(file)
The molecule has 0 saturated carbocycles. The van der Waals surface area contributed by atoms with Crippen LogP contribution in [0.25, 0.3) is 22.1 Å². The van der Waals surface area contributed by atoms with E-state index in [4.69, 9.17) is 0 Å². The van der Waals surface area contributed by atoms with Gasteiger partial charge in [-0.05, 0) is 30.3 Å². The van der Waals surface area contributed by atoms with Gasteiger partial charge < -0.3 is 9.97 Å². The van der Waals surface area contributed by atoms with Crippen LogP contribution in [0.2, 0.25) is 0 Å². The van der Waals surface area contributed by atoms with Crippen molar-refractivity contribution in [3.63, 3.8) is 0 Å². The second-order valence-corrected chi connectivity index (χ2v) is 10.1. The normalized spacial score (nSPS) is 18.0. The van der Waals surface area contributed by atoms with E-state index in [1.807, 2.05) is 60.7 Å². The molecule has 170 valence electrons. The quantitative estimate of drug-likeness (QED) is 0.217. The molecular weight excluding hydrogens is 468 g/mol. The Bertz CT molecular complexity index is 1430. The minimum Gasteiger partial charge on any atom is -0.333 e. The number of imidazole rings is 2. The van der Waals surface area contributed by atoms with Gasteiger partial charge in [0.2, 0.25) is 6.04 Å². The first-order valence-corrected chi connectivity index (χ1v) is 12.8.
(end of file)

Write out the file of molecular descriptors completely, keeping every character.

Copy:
The molecule has 0 saturated carbocycles. The van der Waals surface area contributed by atoms with Crippen LogP contribution in [0.25, 0.3) is 22.1 Å². The van der Waals surface area contributed by atoms with E-state index in [4.69, 9.17) is 0 Å². The van der Waals surface area contributed by atoms with Gasteiger partial charge in [-0.05, 0) is 30.3 Å². The van der Waals surface area contributed by atoms with Gasteiger partial charge < -0.3 is 9.97 Å². The van der Waals surface area contributed by atoms with Crippen LogP contribution in [0.2, 0.25) is 0 Å². The van der Waals surface area contributed by atoms with Crippen molar-refractivity contribution in [3.63, 3.8) is 0 Å². The second-order valence-corrected chi connectivity index (χ2v) is 10.1. The normalized spacial score (nSPS) is 18.0. The van der Waals surface area contributed by atoms with E-state index in [1.807, 2.05) is 60.7 Å². The molecule has 170 valence electrons. The quantitative estimate of drug-likeness (QED) is 0.217. The molecular weight excluding hydrogens is 468 g/mol. The Bertz CT molecular complexity index is 1430. The minimum Gasteiger partial charge on any atom is -0.333 e. The number of imidazole rings is 2. The van der Waals surface area contributed by atoms with Gasteiger partial charge in [0.2, 0.25) is 6.04 Å². The first-order valence-corrected chi connectivity index (χ1v) is 12.8.